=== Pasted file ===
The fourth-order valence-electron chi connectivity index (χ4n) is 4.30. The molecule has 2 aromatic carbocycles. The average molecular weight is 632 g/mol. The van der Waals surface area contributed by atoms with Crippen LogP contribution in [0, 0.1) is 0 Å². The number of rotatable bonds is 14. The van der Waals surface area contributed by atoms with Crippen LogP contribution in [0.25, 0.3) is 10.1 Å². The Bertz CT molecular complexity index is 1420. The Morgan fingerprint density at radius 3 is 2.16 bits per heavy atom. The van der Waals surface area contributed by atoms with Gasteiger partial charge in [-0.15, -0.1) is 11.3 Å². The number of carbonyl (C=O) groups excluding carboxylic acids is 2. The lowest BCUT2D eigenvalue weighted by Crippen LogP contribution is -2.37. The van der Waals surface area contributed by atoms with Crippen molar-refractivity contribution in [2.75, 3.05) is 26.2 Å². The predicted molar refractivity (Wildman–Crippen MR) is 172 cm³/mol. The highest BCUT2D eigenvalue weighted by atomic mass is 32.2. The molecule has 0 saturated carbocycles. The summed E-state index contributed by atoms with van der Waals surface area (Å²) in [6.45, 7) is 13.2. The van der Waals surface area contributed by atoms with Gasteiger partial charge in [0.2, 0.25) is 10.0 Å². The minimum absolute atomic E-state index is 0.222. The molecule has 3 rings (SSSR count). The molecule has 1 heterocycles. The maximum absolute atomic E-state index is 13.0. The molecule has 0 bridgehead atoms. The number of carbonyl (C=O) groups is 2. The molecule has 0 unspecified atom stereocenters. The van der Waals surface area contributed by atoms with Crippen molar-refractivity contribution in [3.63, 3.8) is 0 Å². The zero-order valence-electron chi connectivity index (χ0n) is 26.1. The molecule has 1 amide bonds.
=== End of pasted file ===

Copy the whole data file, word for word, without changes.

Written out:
The fourth-order valence-electron chi connectivity index (χ4n) is 4.30. The molecule has 2 aromatic carbocycles. The average molecular weight is 632 g/mol. The van der Waals surface area contributed by atoms with Crippen LogP contribution in [0, 0.1) is 0 Å². The number of rotatable bonds is 14. The van der Waals surface area contributed by atoms with Crippen LogP contribution in [0.25, 0.3) is 10.1 Å². The Bertz CT molecular complexity index is 1420. The Morgan fingerprint density at radius 3 is 2.16 bits per heavy atom. The van der Waals surface area contributed by atoms with Gasteiger partial charge in [-0.15, -0.1) is 11.3 Å². The number of carbonyl (C=O) groups excluding carboxylic acids is 2. The lowest BCUT2D eigenvalue weighted by Crippen LogP contribution is -2.37. The van der Waals surface area contributed by atoms with Crippen molar-refractivity contribution in [2.75, 3.05) is 26.2 Å². The predicted molar refractivity (Wildman–Crippen MR) is 172 cm³/mol. The highest BCUT2D eigenvalue weighted by atomic mass is 32.2. The molecule has 0 saturated carbocycles. The summed E-state index contributed by atoms with van der Waals surface area (Å²) in [6.45, 7) is 13.2. The van der Waals surface area contributed by atoms with Gasteiger partial charge in [0.2, 0.25) is 10.0 Å². The minimum absolute atomic E-state index is 0.222. The molecule has 3 rings (SSSR count). The molecule has 1 heterocycles. The maximum absolute atomic E-state index is 13.0. The molecule has 0 bridgehead atoms. The number of carbonyl (C=O) groups is 2. The molecule has 0 unspecified atom stereocenters. The van der Waals surface area contributed by atoms with Crippen molar-refractivity contribution in [3.63, 3.8) is 0 Å². The zero-order valence-electron chi connectivity index (χ0n) is 26.1. The molecule has 1 amide bonds.